| | CROWN EUROPEAN WALNUT
Also known as:
English Walnut, French, Italian, Circassian, Persian Walnut etc.
Europe and Western Asia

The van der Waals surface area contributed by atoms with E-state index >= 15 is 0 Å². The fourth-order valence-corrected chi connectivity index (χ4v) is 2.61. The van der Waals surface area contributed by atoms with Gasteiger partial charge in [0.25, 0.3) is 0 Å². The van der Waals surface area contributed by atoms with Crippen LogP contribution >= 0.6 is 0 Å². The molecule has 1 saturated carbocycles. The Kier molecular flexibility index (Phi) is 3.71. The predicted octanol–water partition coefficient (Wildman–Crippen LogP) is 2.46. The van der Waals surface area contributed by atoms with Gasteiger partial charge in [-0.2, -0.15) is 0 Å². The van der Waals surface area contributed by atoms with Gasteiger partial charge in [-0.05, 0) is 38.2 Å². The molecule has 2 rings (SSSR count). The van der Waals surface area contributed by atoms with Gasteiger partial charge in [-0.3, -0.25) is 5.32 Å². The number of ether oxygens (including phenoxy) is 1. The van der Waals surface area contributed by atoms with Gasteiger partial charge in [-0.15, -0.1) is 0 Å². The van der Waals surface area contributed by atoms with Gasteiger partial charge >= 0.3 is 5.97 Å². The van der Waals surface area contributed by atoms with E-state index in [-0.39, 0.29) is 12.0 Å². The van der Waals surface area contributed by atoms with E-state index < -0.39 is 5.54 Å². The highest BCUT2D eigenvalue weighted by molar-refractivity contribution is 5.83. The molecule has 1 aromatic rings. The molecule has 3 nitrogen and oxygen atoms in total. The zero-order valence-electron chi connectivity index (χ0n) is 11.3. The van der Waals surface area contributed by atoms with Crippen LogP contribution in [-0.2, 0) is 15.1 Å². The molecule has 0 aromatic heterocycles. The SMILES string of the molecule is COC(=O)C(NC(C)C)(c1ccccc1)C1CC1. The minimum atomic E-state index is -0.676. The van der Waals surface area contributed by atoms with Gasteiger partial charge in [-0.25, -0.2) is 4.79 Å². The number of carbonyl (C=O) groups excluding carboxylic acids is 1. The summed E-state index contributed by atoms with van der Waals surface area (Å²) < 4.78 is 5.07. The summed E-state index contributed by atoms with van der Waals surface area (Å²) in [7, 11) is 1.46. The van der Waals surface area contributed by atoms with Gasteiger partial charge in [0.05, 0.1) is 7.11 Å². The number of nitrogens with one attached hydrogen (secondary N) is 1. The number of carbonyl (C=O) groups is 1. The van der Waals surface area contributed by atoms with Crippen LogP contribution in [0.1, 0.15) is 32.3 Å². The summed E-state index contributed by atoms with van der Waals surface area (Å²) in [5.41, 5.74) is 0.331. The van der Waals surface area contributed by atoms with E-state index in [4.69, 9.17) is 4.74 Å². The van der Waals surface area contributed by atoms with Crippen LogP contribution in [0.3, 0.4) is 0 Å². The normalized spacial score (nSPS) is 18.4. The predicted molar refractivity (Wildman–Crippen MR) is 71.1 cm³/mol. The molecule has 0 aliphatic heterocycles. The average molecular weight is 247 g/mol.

This lovely veneer varies hugely in appearance with each individual log, both as to colour and grain pattern. Light greyish brown to dark brown, sometimes with darker streaks and irregular markings, the veneers from some logs can be architectural in structure whilst others are wild grained and figured. Others yet may have a handsome mottle figure. This species has been highly prized for fine furniture and architectural interior work for many years. The trees are sometimes felled below ground level in view of the attractive, wild “butty” wood in that area where the trunk starts to grow away from the roots. Veneer is produced by flat slicing across the logs to yield as much crown material as possible, although the frequent occurrence of a large heart defect, particularly in the older trees, can result in there being a high proportion of halves which will be half-crown or straight grain. Also available in 1.4 mm thickness. Some Walnuts retain an unusually large proportion of sapwood and the veneer from these logs, simply known as Sap Walnut, is a pleasing all-over light yellowy-brown to light pinky-brown. Walnut trees often develop burr growths and these, when sound and of sufficient size, can yield very fine veneer, valued for fine antique replica furniture making and special interior woodwork. Both colour and burr content can be extremely variable but it almost always exudes a look of high quality when finished. Curl veneer is sometimes produced from the region where the trunk forks into two lower branches, and although rarely large and often faulty, these Walnut curls can be very attractive for small panels, drawer fronts, etc.